Several of his former colleagues (including me) challenged his arguments in a rebuttal published in a subsequent edition of the same journal (Giardina et al., “A candle in a demon-haunted world: Response to Cabin”). We dispute Cabin’s demeaning and outdated characterization of restoration science as using small “square grids” to analyze various treatment methods. We also argue that he greatly undervalues the contribution of science to restoration practice (although, to be sure, many practitioners may not appreciate it). We take strong exception to his suggestion that restoration practices can advance beyond small-scale and haphazard successes without the kind of well-designed studies that provide peer-reviewed, widely accessible information on the mechanisms that underlie successes as well as failures.
Finally, we conclude that through integration with other disciplines, restoration science will provide the tools needed to restore ecosystems at all scales, from small stands to landscapes.
Cabin fails to realize that all of the “Intelligent Tinkering” decisions that he applauds stand on the shoulders or giants, those who, over the last several hundred years of agricultural and forestry research, have shaped the way land managers make decisions and who have given land managers credible, cost-effective tools. In fact, I continue to be overwhelmed by the number of collaborative and highly progressive research/land manager efforts that have emerged in the past few years, most of which highlight the ways in which land managers have benefitted from relevant research on fire regimes, watershed dynamics, life-history studies and climate-change modeling. It is these successful partnerships that will move the field of restoration ecology forward.
While Cabin can be commended for his brutally honest analysis of the shortfalls of research when it comes to providing “quick fixes” for land managers, he is plain wrong when he disparages the role of academic research. Almost everyone involved – researchers and mangers alike – are aware that needs precede fixes. I know of no land manager, in Hawai`i or elsewhere, who would argue that science-based research is not a critically important component of his or her management decisions.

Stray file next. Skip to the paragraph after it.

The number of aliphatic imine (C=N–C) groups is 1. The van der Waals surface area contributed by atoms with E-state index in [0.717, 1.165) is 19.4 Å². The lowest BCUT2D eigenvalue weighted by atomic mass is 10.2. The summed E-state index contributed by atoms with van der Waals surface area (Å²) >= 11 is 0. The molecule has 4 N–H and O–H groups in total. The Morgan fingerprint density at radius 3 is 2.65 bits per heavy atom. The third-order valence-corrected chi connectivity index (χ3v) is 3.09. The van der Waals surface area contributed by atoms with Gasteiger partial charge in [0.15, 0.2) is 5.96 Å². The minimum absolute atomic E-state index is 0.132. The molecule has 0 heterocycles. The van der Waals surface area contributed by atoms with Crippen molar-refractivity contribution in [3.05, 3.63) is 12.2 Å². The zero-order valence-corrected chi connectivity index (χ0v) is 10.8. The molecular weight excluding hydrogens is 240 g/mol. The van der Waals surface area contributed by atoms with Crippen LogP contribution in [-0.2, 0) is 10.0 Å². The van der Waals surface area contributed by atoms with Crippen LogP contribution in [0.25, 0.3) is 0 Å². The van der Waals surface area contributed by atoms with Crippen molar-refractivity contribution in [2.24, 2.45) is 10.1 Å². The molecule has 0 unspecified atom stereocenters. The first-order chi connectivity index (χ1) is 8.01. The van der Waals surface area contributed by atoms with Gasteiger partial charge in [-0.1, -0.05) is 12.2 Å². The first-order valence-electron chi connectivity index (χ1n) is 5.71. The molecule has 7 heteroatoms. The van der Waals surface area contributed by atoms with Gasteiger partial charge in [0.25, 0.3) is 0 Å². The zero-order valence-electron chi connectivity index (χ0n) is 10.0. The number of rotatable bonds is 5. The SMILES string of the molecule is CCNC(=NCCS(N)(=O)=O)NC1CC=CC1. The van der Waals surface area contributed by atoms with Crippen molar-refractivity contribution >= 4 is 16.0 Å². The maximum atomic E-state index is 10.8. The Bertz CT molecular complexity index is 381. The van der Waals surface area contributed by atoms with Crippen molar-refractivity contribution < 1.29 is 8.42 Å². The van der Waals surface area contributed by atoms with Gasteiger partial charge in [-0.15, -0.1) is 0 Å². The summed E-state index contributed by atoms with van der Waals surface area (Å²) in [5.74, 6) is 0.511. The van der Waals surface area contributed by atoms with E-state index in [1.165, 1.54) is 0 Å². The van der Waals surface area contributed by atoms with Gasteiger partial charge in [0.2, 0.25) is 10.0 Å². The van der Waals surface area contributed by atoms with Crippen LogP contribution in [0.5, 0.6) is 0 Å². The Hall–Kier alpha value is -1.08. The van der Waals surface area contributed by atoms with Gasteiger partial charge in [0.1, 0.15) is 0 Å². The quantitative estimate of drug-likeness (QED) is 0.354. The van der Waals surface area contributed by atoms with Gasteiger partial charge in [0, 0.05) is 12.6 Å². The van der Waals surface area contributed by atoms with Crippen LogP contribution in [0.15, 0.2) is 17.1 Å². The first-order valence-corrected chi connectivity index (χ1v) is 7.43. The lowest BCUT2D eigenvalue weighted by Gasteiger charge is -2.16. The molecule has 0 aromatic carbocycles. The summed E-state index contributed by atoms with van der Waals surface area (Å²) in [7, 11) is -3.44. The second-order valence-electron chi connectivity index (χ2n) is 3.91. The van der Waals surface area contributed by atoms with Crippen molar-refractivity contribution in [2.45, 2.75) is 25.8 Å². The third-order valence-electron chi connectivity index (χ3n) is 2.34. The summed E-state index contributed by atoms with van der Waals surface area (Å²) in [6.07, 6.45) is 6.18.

Given this, Cabin’s statement that he “was unable to find a single clear example in which formal scientific research had been or was now directly practically relevant and valuable to an actual resource management program” is utter nonsense. Restoration ecology has come a long way since Cabin’s “square meter plot” days, and it offers land managers exciting and valuable tools from a wide range of disciplines, including landscape ecology, fire modeling, decision support tools and remote sensing. Furthermore, as scientists continue to feel the weight of pressing ecological needs, coupled with the increase in communication and collaboration of informed stakeholders, research will only continue to become more and more relevant to the manager’s needs.
Cabin’s story-telling approach makes for easy reading, but at times he is rambling, repetitive, and careless. I cringed on reading that famed Hawai`i botanist Joseph Rock was from England (he was Austrian, as anyone involved with Hawai`i forests should know). Who knows what he was thinking when he describes parts of Hawai`i as “poor, insular, and reminiscent of a developing country,” or when he refers to a Big Island politician “openly packing illegal firearms while trolling for votes”?
I found insulting his depiction and criticism of government workers as “being detached and out of touch.” Most of the federal and state natural resource personnel in Hawai`i are dedicated, passionate about their work, and highly knowledgeable of both the resources they manage and the regulatory frameworks in which they must maneuver. Many of them have tenure far longer than Cabin’s short-lived Hawai`i experience.
Though Cabin can be self-deprecating at times, there really is no denying his elevated view of himself and his role in Hawai`i. For example, he writes that when he “started educating myself about Hawaiian conservation biology, I found a plethora of personal opinions and popular writings but depressingly little real scientific literature.” Really? He then goes on to say that he “wanted to do my small part to help remedy this situation.”
If this book is part of Cabin’s idea of a remedy, thanks, but no. While I consider Cabin a personal friend, his position is indefensible. Restoration scientists have much to offer to landowners and managers. Despite the subtitle of his book, Cabin’s position does nothing to bridge the gaps. On the contrary, where bridges now exist, he would only blow them up.
The author is a research ecologist with the U.S. Forest Service’s Institute of Pacific Islands Forestry in Hilo.
Volume 22, Number 8 — February 2012